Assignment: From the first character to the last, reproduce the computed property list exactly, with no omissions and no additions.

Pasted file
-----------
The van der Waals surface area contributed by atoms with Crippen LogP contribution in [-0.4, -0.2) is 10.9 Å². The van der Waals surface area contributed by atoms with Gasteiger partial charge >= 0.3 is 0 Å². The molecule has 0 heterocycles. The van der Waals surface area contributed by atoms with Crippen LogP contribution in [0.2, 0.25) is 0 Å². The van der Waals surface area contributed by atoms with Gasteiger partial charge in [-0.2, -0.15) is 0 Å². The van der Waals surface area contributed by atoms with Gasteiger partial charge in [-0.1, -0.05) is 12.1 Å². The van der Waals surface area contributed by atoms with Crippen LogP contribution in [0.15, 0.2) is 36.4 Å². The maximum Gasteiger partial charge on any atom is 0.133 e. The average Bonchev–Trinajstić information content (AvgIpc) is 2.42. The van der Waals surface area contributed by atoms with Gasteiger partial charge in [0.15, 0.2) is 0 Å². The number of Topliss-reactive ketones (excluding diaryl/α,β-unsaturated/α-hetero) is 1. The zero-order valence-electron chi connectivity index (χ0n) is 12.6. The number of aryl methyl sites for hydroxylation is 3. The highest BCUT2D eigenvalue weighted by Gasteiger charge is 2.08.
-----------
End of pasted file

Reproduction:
The van der Waals surface area contributed by atoms with Crippen LogP contribution in [-0.4, -0.2) is 10.9 Å². The van der Waals surface area contributed by atoms with Gasteiger partial charge >= 0.3 is 0 Å². The molecule has 0 heterocycles. The van der Waals surface area contributed by atoms with Crippen LogP contribution in [0.2, 0.25) is 0 Å². The van der Waals surface area contributed by atoms with Gasteiger partial charge in [-0.2, -0.15) is 0 Å². The van der Waals surface area contributed by atoms with Gasteiger partial charge in [-0.1, -0.05) is 12.1 Å². The van der Waals surface area contributed by atoms with Crippen LogP contribution in [0.15, 0.2) is 36.4 Å². The maximum Gasteiger partial charge on any atom is 0.133 e. The average Bonchev–Trinajstić information content (AvgIpc) is 2.42. The van der Waals surface area contributed by atoms with Gasteiger partial charge in [0.15, 0.2) is 0 Å². The number of Topliss-reactive ketones (excluding diaryl/α,β-unsaturated/α-hetero) is 1. The zero-order valence-electron chi connectivity index (χ0n) is 12.6. The number of aryl methyl sites for hydroxylation is 3. The highest BCUT2D eigenvalue weighted by Gasteiger charge is 2.08.